Friday afternoon occurred the death of Mrs. Ralph Fenner, at the home of her parents Mr. And Mrs. Fred Staring being due to an attack of Pneumonia which developed from a previous attack of Pneumonia which developed from a previous attack of measles. Mrs. Fenner was 19 years of age and besides her husband, to whom she was united in marriage about two years ago; she is survived by one son, five months old, her parents and one sister Miss Selena Staring, who will have the sympathy of the community in their sudden and sad bereavement. The funeral was held at 2:00 p.m., Monday and was largely attended, the Rev. J.S. Cutler, of the Little Falls, was the officiating clergyman. The remains were placed in the vault in Fairview Cemetery. The following ladies acted as honorary bearers: Kathryn Hoover, Maud Kirby, Nina Broat, Mary Perrin, and Almeda Wakeman.

Herkimer Evening Telegram, September 1910


Former Resident of Herkimer on Timmerman farm east of Little Falls----
Fred Stauring was Struck While on His Way Home from the Field Where
He Had Been Plowing.

Little Falls, Sept. 28- Fred Stauring, a tenant on the Timmerman farm, located about two miles east of this city on the St. Jonesville (sic) turnpike, was driving a team and doing some plowing in a field on the E. T. E. Lansing farm. It is supposed that upon seeing the approach of the storm started for his home, which was not far distant. He had not gone over 100 yards when the storm broke. Not returning home at the usual time to assist in the milking and not reporting to supper Mrs. Stauring became alarmed at her husband's absence. She telephoned several neighbors to learn if he had been seen about the vicinity and to each inquiry she received a negative answer. She then appealed to men who reside near by and a searching party was formed, consisting of Alexis Scheryer, Arthur Shunk, and Edward Enright. After a short search they came upon the team, tangled in the harness. Two of the tugs had become unloosed from the plow. Upon further search the dead body of Mr. Stauring was found 26 feet from the spot where the horses were standing.

Mr. Stauring was a former resident of Herkimer and moved to the farm he was conducting two years ago. He was a middle-aged man and besides his widow, one daughter, Sylvia, survive.

Herkimer Evening Telegram, March 7, 1910

A Rural Wedding

At the home of the bride's father, William Kirby, in North Herkimer last evening, occurred the marriage of his youngest daughter, Mabel V. Kirby to Ralph G. Fenner of Middleville, the ceremony being performed by Rev. C.E. Bingham of the Universalist church of this village. Miss Madeline Hendrix presided at the organ and rendered "Lohengrins Wedding March". The ceremony was performed under an arch of evergreens, from which suspended a white bell. The bride was attended by her niece, Miss Maud Kirby, while Paul Kirby, a nephew, acted as best man. The bride's wedding gown was an exquisite creation of cream silk lansdown, richly ornamented with hand embroidery, and carried a shower bouquet of sweet peas. Her bridesmaid was gowned in white silk batiste, trimmed in cluny lace, and she carried pink carnations. After the ceremony the young couple received the sincere congratulations of all present. A delicious supper was served. Miss Myrtle Huiser of Utica and Miss Maude Richardson of Richfield acted as waitresses. he bridal couple received many beautiful and costly gifts. Amid a shower of rice and confetti Mr. And Mrs. Fenner left on the 9:02 train for Titusville, PA. The brides going away gown was a tan colored broadcloth with hat to match. Mr. and Mrs. Fenner have many friends who will earnestly wish them a happy and prosperous future.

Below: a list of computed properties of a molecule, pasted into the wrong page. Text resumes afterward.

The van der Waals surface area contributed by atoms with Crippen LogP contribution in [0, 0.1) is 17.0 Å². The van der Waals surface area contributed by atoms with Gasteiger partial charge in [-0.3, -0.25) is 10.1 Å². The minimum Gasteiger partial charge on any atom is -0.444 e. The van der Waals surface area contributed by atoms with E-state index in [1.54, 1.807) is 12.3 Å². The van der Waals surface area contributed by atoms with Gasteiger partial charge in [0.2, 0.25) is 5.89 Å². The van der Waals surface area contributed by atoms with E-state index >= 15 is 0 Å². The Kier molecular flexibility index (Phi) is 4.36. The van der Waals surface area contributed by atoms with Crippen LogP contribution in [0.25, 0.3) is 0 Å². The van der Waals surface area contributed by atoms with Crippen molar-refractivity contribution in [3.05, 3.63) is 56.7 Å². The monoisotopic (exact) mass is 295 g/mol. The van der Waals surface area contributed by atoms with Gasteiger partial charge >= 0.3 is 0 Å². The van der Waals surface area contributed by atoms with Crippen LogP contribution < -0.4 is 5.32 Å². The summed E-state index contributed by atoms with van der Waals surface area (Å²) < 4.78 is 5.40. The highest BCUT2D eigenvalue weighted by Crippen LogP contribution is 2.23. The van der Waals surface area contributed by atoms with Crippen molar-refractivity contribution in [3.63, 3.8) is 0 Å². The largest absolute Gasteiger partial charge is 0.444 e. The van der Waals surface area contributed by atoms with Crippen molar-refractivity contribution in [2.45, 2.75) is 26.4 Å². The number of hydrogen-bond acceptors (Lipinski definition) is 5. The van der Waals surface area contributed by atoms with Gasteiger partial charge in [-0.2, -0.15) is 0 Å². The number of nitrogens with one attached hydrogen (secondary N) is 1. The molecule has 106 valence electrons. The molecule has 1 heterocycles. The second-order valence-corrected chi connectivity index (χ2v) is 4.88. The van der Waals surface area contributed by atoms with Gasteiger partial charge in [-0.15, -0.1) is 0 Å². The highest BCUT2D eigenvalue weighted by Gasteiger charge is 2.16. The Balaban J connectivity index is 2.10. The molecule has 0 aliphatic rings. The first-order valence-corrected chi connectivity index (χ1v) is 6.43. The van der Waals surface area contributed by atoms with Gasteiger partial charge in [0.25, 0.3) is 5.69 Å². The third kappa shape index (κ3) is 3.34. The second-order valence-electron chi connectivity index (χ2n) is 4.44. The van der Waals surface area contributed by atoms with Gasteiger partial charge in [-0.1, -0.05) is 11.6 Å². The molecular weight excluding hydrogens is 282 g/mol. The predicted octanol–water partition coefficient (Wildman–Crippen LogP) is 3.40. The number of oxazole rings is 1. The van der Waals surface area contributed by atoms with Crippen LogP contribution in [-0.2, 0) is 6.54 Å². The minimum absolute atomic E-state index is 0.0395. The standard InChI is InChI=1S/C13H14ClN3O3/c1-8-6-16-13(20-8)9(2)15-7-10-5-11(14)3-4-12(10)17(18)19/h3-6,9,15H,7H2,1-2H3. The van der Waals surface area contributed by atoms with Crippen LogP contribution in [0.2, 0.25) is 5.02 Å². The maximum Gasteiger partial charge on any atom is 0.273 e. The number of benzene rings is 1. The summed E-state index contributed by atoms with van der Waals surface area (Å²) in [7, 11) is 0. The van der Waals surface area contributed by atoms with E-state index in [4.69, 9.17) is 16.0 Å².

Herkimer Evening Telegram, March 1, 1918

Mrs. Ralph Fenner Passes Suddenly

The many friends learn with a shock of pained surprise of the sudden passing of Mrs. Ralph Fenner, which occurred Sunday afternoon at 3 o'clock at the home in North Herkimer. There had been no previous sign that the visitation was so near, she having been active as usual about the household duties up until the time of being prostrated. Death ensued in a few moments and before Dr. James W. Graves, who was summoned, could arrive, Coroner Graves ascribed heart failure as the cause. The blow came as a stunning one to the bereaved husband, besides whom there survive three sisters and three brothers, namely Mrs. Mary Stauring, Mrs. Mathew Scanlon Mrs. Peter Hawkins, George and John Kirby, all of Herkimer and Richard Kirby of Utica.

The deceased formerly Miss Mabel Kirby, was born in this country 32 years ago and had always resided in this vicinity. She had won the esteem and regard of all who came into compact with her and will be deeply missed from her accustomed circles. She was an active and interested member of the Herkimer Universalist church. One of her outstanding characteristics was the native kindliness that ever moved her to quick generosity and sympathy.

The funeral will take place from the late home Wednesday afternoon at 2 o'clock, Rev. Frank Hokerk officiating, and interment will be made in Oak Hill Cemetery.